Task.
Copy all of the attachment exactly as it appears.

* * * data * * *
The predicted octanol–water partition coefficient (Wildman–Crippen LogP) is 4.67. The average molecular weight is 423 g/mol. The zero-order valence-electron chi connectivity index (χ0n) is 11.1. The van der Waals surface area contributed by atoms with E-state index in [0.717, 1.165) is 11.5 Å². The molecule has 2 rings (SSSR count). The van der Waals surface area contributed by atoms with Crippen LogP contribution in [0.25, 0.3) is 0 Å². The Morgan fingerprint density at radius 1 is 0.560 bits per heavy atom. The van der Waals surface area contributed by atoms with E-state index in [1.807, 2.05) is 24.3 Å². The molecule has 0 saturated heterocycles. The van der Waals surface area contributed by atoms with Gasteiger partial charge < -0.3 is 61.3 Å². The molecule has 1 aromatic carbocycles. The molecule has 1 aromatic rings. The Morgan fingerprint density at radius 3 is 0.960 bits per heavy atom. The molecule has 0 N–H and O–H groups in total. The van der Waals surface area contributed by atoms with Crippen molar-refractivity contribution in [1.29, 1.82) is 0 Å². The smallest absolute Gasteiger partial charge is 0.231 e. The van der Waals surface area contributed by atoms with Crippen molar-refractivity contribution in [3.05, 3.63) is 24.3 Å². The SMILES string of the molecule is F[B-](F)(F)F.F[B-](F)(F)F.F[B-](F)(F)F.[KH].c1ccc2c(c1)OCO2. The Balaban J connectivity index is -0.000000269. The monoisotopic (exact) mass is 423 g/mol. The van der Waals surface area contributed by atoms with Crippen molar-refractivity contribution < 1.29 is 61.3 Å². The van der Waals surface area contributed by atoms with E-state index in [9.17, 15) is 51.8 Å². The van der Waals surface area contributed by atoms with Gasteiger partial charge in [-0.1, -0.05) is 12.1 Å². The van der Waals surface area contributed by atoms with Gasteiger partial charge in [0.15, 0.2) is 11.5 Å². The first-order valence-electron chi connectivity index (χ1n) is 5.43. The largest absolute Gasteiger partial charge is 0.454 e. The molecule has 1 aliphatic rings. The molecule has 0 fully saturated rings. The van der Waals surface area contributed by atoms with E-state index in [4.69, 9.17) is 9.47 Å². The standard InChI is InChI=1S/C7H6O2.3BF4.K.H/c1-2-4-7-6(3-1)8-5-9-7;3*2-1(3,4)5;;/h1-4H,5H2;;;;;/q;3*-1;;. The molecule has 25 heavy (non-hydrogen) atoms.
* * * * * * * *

The predicted octanol–water partition coefficient (Wildman–Crippen LogP) is 4.67. The average molecular weight is 423 g/mol. The zero-order valence-electron chi connectivity index (χ0n) is 11.1. The van der Waals surface area contributed by atoms with E-state index in [0.717, 1.165) is 11.5 Å². The molecule has 2 rings (SSSR count). The van der Waals surface area contributed by atoms with Crippen LogP contribution in [0.25, 0.3) is 0 Å². The Morgan fingerprint density at radius 1 is 0.560 bits per heavy atom. The van der Waals surface area contributed by atoms with E-state index in [1.807, 2.05) is 24.3 Å². The molecule has 0 saturated heterocycles. The van der Waals surface area contributed by atoms with Gasteiger partial charge < -0.3 is 61.3 Å². The molecule has 1 aromatic carbocycles. The molecule has 1 aromatic rings. The Morgan fingerprint density at radius 3 is 0.960 bits per heavy atom. The molecule has 0 N–H and O–H groups in total. The van der Waals surface area contributed by atoms with Crippen molar-refractivity contribution in [1.29, 1.82) is 0 Å². The smallest absolute Gasteiger partial charge is 0.231 e. The van der Waals surface area contributed by atoms with Crippen molar-refractivity contribution in [3.05, 3.63) is 24.3 Å². The SMILES string of the molecule is F[B-](F)(F)F.F[B-](F)(F)F.F[B-](F)(F)F.[KH].c1ccc2c(c1)OCO2. The Balaban J connectivity index is -0.000000269. The monoisotopic (exact) mass is 423 g/mol. The van der Waals surface area contributed by atoms with Crippen molar-refractivity contribution < 1.29 is 61.3 Å². The van der Waals surface area contributed by atoms with E-state index in [9.17, 15) is 51.8 Å². The van der Waals surface area contributed by atoms with Gasteiger partial charge in [-0.1, -0.05) is 12.1 Å². The van der Waals surface area contributed by atoms with Gasteiger partial charge in [0.15, 0.2) is 11.5 Å². The first-order valence-electron chi connectivity index (χ1n) is 5.43. The largest absolute Gasteiger partial charge is 0.454 e. The molecule has 1 aliphatic rings. The molecule has 0 fully saturated rings. The van der Waals surface area contributed by atoms with E-state index in [4.69, 9.17) is 9.47 Å². The standard InChI is InChI=1S/C7H6O2.3BF4.K.H/c1-2-4-7-6(3-1)8-5-9-7;3*2-1(3,4)5;;/h1-4H,5H2;;;;;/q;3*-1;;. The molecule has 25 heavy (non-hydrogen) atoms.